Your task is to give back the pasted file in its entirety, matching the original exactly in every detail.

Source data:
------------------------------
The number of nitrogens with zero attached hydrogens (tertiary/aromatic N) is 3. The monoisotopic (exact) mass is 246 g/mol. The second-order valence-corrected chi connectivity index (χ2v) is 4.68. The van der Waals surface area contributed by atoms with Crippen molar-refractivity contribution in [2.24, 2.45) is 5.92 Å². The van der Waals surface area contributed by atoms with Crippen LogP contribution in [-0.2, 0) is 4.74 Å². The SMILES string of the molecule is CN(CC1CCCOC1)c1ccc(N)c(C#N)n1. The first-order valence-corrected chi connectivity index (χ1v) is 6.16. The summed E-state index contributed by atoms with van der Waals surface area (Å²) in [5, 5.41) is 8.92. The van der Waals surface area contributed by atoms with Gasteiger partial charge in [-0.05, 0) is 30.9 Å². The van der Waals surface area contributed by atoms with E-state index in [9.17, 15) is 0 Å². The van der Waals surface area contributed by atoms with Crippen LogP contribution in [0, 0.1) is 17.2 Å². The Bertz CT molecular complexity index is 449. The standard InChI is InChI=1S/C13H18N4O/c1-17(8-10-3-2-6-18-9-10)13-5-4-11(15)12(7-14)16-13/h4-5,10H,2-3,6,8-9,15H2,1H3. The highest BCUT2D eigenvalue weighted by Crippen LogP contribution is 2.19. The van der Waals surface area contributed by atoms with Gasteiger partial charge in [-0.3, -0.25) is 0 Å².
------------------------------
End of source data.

The number of nitrogens with zero attached hydrogens (tertiary/aromatic N) is 3. The monoisotopic (exact) mass is 246 g/mol. The second-order valence-corrected chi connectivity index (χ2v) is 4.68. The van der Waals surface area contributed by atoms with Crippen molar-refractivity contribution in [2.24, 2.45) is 5.92 Å². The van der Waals surface area contributed by atoms with Crippen LogP contribution in [-0.2, 0) is 4.74 Å². The SMILES string of the molecule is CN(CC1CCCOC1)c1ccc(N)c(C#N)n1. The first-order valence-corrected chi connectivity index (χ1v) is 6.16. The summed E-state index contributed by atoms with van der Waals surface area (Å²) in [5, 5.41) is 8.92. The van der Waals surface area contributed by atoms with Gasteiger partial charge in [-0.05, 0) is 30.9 Å². The van der Waals surface area contributed by atoms with E-state index in [9.17, 15) is 0 Å². The van der Waals surface area contributed by atoms with Crippen LogP contribution in [0, 0.1) is 17.2 Å². The Bertz CT molecular complexity index is 449. The standard InChI is InChI=1S/C13H18N4O/c1-17(8-10-3-2-6-18-9-10)13-5-4-11(15)12(7-14)16-13/h4-5,10H,2-3,6,8-9,15H2,1H3. The highest BCUT2D eigenvalue weighted by Crippen LogP contribution is 2.19. The van der Waals surface area contributed by atoms with Gasteiger partial charge in [-0.3, -0.25) is 0 Å².